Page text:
cognoscible

adjective

cog·​nos·​ci·​ble käg-ˈnä-sə-bəl How to pronounce cognoscible (audio)

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The exact synonym of "cognoscible" is the far better-known "cognizable." Both words mean "capable of being judicially heard and determined" (as "a cognoscible claim") and "capable of being known" (as "cognoscible circumstances"). Both terms are from Latin cognoscere, meaning "to know." And both appeared in the 17th century, less than two decades apart - first, "cognoscible," direct from the Late Latin adjective cognoscibilis; then, "cognizable," from the English noun "cognizance" ("knowledge").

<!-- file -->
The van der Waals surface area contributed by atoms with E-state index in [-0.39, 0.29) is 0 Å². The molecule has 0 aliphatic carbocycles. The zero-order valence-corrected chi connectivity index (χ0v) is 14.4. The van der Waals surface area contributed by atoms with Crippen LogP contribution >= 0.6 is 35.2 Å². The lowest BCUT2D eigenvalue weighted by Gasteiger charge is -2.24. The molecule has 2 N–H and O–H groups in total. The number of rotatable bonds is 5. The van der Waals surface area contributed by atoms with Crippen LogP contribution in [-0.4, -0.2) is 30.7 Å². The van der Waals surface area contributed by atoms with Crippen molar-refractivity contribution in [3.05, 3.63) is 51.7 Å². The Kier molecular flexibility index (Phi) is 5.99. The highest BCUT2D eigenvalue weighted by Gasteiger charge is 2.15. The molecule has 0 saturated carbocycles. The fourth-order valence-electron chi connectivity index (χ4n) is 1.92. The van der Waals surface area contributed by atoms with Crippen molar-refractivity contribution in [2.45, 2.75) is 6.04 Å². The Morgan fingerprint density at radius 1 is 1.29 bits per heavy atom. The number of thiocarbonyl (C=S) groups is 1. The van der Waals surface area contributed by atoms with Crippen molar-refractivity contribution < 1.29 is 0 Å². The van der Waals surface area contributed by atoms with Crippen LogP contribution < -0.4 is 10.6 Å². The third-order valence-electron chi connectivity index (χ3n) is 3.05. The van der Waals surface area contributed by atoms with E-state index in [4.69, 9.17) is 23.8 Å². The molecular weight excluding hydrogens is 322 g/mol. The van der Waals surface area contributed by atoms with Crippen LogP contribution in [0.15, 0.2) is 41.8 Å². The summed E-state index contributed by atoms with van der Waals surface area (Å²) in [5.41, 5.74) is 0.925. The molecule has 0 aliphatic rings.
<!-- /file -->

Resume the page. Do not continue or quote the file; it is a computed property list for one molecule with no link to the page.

Word History

Etymology

borrowed from Late Latin cognōscibilis, from Latin cognōscere "to get to know, acquire knowledge of" + -ibilis -ible — more at cognition

First Known Use

circa 1644, in the meaning defined above

Time Traveler
The first known use of cognoscible was circa 1644

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Cite this Entry

“Cognoscible.” Merriam-Webster.com Dictionary, Merriam-Webster, https://www.merriam-webster.com/dictionary/cognoscible. Accessed 10 Dec. 2023.

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